Parking is a problem all around the world. And poor drivers tend to exacerbate those problems for others. That is a well-known and much reviled truism on Earth. Now this parking problem has reached space. When a newly arrived Russian research module docked with the International Space Station (ISS), the astronauts went over into the station for a well deserved rest.
It was first thought that maybe somebody forgot to switch off the engines, and the jet thrusters suddenly fired a few hours after the docking, not only spoiling the astronauts’ lunch, maybe, but also briefly throwing the entire Space Station thrown out of control. What a mess. Later, it was found that some Earth-bound backseat driving was the cause.
Reporting this, NASA officials said that the seven crew members on the ISS – two Russians, three NASA astronauts, a Japanese astronaut and a European Space Agency astronaut from France – were reportedly safe, and not in any immediate danger.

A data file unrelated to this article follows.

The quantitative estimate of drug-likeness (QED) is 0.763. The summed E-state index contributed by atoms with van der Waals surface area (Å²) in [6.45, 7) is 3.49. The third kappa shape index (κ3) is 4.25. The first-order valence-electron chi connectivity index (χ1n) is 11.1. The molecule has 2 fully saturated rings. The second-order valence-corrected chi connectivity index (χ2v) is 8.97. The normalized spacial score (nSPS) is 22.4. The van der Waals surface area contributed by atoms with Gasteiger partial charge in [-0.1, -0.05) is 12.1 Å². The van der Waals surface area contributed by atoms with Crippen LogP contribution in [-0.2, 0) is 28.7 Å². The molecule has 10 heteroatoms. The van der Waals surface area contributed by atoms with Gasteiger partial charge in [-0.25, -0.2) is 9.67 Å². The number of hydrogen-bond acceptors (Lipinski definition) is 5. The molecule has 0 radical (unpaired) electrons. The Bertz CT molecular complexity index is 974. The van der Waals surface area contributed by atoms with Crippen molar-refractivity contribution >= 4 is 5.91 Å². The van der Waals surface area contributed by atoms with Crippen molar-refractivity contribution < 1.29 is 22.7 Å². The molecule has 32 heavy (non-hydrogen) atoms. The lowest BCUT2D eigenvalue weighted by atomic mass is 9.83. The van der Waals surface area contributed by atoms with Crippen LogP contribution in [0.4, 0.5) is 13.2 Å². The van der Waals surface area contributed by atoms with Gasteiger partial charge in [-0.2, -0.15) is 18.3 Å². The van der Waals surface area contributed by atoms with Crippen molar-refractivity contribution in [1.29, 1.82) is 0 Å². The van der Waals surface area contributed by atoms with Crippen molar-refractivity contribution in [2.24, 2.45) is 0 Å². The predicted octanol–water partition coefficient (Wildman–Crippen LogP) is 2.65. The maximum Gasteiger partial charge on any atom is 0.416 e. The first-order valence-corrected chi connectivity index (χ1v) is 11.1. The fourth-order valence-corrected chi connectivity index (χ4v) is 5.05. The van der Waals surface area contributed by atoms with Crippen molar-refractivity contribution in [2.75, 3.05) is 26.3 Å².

NASA, of course, clarified that this was a simple malfunction of the module. However, NASA wasn’t taking any risks and postponed its planned launch of Boeing’s new CST-100 Starliner capsule on a highly anticipated crew-less test flight to the space station. An Atlas V rocket was supposed to launch the Starliner into space from the Kennedy Space Center in Florida on its journey to the ISS.
What happened, possibly, was a remote tinkering with the engine. One must have faith in the drivers. Instead, it is reported that three hours after the multipurpose Nauka module docked with the ISS mission controllers in Moscow were performing some post-docking “reconfiguration” procedures. And, voila, the jet thrusters fired. The astronauts should thank their lucky stars that the module did not float away. Uber isn’t available there as yet, and neither Jeff Bezos, nor Richard Branzon would have been interested to do a rescue mission unless somebody paid for it.The ISS hangs just about 250 miles above the Earth.
It was reported that the unexpected drift in the station’s orientation was first detected by automated ground sensors, followed 15 minutes later by a “loss of attitude control”. We shall not tolerate bad attitude, alongside bad parking skills.